This was supposed to be a controversy-free Euro tournament. On the field, anyway. Where UEFA can control matters. An extra official is behind each goal to ensure that extra eyes determine the reality of goal-line incidents.
Fine. But the opening game of Euro 2012 will be remembered for the number of controversial refereeing decisions, not the quality of play.
Two red cards, a saved penalty and a disallowed goal defined the 1-1 tie between Poland and Greece. The referee problem is back, big time.
Some 50,000 Poles left the stadium here in a subdued mood at the end of the game. Some could be heard muttering “straszny,” the Polish word for ‘terrible” and a reflexive term used when times are hard. It’s an apt term for what happened.
The game? Oh, the game began delightfully, with Poland running rampant and Greece looking petrified for a while.
Poland, playing a 4-2-3-1 formation with all routes forward and from the wings leading to striker Robert Lewandowski, was on the attack after 90 seconds, with Lewandowski through on goal. That was just a warning. At four minutes, Greek keeper Kostas Chalkias was forced to make a fingertip save. Lewandowski, on whose shoulders so much hope had been placed, seemed to thrive on the expectations. The crowd thrilled to his pace and sharpness and he knew it.
The long-established Greek reliance on set-pieces to score goals became emphatic early on, when Greece was awarded a free kick near the halfway line. Even at that distance a goal was on their minds. The Polish fans roared in exasperation as the Greeks took their sweet time with the elaborate set-up, and it almost paid off. But Poland’s goal, when it came in the 17th minute, had a this-must-happen surge to it. It was Lewandowski, of course, perfectly placed to deliver a header. In the 38th minute, Damien Perquis came close to making it 2-0.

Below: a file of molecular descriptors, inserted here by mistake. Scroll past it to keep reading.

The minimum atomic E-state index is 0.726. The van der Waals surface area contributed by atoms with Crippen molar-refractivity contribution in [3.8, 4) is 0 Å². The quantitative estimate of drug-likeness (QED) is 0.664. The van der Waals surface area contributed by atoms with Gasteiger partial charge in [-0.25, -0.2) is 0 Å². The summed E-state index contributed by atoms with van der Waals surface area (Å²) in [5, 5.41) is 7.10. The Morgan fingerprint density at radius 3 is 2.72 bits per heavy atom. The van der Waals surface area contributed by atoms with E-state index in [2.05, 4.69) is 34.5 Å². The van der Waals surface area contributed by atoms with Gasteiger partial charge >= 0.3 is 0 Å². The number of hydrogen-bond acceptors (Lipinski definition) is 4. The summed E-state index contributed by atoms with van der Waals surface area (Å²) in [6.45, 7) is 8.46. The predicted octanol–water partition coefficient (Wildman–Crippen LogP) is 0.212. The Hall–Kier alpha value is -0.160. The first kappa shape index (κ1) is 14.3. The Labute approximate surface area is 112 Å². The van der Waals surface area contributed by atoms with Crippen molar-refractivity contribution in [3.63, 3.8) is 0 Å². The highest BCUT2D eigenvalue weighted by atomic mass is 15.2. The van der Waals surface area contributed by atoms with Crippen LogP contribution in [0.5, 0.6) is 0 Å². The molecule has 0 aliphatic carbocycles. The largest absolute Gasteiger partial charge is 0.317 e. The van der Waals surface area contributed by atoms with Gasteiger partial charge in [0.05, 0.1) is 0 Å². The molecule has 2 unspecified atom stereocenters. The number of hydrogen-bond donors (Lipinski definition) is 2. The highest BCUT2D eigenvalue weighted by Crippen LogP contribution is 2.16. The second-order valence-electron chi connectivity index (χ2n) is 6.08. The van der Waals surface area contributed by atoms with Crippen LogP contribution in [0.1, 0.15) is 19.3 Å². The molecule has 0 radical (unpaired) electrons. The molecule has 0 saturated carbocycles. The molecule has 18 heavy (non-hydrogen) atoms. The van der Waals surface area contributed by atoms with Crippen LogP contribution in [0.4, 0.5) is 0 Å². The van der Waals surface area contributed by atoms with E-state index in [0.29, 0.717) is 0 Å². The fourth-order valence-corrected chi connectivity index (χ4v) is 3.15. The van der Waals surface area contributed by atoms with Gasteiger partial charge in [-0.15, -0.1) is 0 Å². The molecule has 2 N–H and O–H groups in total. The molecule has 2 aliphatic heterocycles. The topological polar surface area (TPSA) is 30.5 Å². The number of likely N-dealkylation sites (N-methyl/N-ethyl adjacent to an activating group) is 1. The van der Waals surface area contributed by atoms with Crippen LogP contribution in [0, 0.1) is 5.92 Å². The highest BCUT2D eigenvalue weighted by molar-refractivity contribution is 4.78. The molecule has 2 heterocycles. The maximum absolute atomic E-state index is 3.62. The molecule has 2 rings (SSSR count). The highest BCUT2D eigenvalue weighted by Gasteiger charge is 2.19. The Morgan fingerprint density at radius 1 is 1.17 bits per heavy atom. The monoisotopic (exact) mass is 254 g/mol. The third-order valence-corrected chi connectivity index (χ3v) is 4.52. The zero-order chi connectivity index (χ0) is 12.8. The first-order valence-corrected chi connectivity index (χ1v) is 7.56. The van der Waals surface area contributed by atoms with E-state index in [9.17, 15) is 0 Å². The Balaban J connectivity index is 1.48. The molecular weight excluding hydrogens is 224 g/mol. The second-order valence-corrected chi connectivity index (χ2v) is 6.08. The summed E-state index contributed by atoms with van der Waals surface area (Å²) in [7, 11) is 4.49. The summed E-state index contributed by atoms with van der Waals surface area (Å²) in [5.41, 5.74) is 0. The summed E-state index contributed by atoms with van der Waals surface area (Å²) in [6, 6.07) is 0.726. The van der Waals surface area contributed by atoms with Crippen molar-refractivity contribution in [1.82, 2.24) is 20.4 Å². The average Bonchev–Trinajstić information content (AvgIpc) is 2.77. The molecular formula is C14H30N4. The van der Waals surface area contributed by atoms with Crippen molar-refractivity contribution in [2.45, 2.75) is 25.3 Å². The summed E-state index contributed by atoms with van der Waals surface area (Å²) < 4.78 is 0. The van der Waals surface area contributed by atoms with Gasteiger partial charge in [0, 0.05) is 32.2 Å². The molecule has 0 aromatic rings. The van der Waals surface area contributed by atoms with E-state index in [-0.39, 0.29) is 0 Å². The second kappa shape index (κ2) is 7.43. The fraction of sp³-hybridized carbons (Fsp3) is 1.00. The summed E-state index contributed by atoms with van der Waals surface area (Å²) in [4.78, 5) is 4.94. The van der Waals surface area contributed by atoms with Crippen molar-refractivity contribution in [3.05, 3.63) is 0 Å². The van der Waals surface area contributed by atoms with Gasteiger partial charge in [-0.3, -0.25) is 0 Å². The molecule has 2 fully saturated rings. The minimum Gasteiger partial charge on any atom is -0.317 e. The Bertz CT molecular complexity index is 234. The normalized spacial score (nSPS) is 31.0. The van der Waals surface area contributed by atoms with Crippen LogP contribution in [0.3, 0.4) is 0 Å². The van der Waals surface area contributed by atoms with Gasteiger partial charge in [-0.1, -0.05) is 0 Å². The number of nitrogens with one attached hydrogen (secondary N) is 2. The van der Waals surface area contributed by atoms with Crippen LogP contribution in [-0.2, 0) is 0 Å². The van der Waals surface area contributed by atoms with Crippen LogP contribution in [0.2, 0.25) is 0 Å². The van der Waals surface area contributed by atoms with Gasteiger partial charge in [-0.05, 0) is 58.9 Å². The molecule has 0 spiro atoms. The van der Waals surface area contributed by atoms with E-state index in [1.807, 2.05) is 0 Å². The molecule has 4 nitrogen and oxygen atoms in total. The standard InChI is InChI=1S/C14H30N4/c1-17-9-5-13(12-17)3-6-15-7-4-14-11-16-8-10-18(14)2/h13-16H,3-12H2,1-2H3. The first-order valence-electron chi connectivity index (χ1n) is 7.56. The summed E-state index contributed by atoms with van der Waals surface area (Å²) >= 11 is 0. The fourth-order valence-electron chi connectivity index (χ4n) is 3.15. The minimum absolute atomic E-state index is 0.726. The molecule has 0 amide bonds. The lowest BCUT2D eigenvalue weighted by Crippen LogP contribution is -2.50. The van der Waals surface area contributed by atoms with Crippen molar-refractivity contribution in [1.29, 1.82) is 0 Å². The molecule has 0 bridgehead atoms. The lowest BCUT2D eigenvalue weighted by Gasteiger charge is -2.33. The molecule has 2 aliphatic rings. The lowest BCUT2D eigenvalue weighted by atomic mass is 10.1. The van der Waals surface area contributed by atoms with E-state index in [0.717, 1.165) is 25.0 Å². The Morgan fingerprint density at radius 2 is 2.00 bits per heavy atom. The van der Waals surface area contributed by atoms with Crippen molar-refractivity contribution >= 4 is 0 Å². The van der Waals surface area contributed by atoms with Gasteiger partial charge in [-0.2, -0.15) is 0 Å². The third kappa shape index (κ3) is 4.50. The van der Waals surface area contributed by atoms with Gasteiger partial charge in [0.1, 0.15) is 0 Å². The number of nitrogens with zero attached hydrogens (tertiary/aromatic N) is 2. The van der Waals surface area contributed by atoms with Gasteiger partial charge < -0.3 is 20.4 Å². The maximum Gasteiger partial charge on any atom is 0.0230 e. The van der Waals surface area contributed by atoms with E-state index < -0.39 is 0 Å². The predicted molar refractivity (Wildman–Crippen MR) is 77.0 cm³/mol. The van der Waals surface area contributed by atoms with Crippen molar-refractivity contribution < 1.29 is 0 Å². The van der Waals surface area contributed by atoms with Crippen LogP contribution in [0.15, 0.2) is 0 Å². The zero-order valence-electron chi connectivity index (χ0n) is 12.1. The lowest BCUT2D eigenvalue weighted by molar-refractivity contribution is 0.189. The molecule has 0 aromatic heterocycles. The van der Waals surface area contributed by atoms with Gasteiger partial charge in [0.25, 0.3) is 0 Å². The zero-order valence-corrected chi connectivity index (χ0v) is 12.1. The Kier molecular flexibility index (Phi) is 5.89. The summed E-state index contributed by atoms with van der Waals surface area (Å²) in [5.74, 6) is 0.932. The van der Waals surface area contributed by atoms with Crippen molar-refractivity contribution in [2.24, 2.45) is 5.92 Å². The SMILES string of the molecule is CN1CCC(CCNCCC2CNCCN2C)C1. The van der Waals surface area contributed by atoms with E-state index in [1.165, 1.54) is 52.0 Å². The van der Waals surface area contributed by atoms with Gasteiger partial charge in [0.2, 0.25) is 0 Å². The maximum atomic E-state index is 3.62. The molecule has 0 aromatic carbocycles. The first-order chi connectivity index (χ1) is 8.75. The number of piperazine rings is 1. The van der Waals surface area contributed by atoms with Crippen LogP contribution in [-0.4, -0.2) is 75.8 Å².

But by then, something else had entered the game to diminish it – the whims of Spanish referee Carlos Velasco Carballo. The man voted by the Spanish Football Association as the top referee in La Liga in the 2010-11 season, is new to international soccer at this level and it showed. His 44th-minute red card, for a second yellow, to Greek player Sokratis Papastathopoulos was undeserved. All players on the field knew it and it changed everything.
Poland, already rampant, played the second half against a 10-man Greece. Mind you, if Greece ended the first half shell-shocked, the players began the second half determined to right a wrong. It didn’t take long for the Greeks to force an equalizer. Substitute Dimitris Salpingidis fired it in and was later at the core of the action again when brought down by Poland’s goalkeeper, Wojciech Szczesny, who was shown a straight red card. That one, maybe, was deserved. And then, more incident – Giorgos Karagounis’s poorly taken penalty was saved by Polish substitute Przemyslaw Tyton.
Sure, Poland’s failure to capitalize on a one-goal lead over a 10-man team was their downfall. The emotional heft behind that first-half performance became crystal clear. Once the adrenalin evaporated, Poland seemed strangely lacking in ambition.
But by then the game was out of the players’ control. The referee’s proclivity for overreaction and red and yellow cards became the dominant dynamic. Players on both sides fell to the ground easily, angled for a bit of fakery to lead to the ref seeing a foul, and that made the referee the most important figure on the field. Which he is never supposed to be.
This was a remarkable game, especially for a tournament opener, when teams typically play a cagey game, anxious not to falter at the first hurdle. Here there was a first half of fluid, attacking soccer from Poland and a memorable leading-man appearance from Lewandowski. There was an admirable comeback from Greece after a poor first half.
And there are long-term consequences for both teams and for the rest of the Euro tournament. Greece will be encouraged, having survived this game by showing grit, organization and determination. Poland will worry, facing a confident, skilled Russia on Tuesday. A game already rife with historical meaning has become a must-win, and anything less will lead to “straszny” being wailed by the masses here, not merely muttered.
It’s all part of the narrative arc of this Euro, now being shaped. Pity it’s being shaped in large part by a whimsical referee. The opening game should be memorable for more than the mistakes of the man who doesn’t kick the ball.Report Typo/Error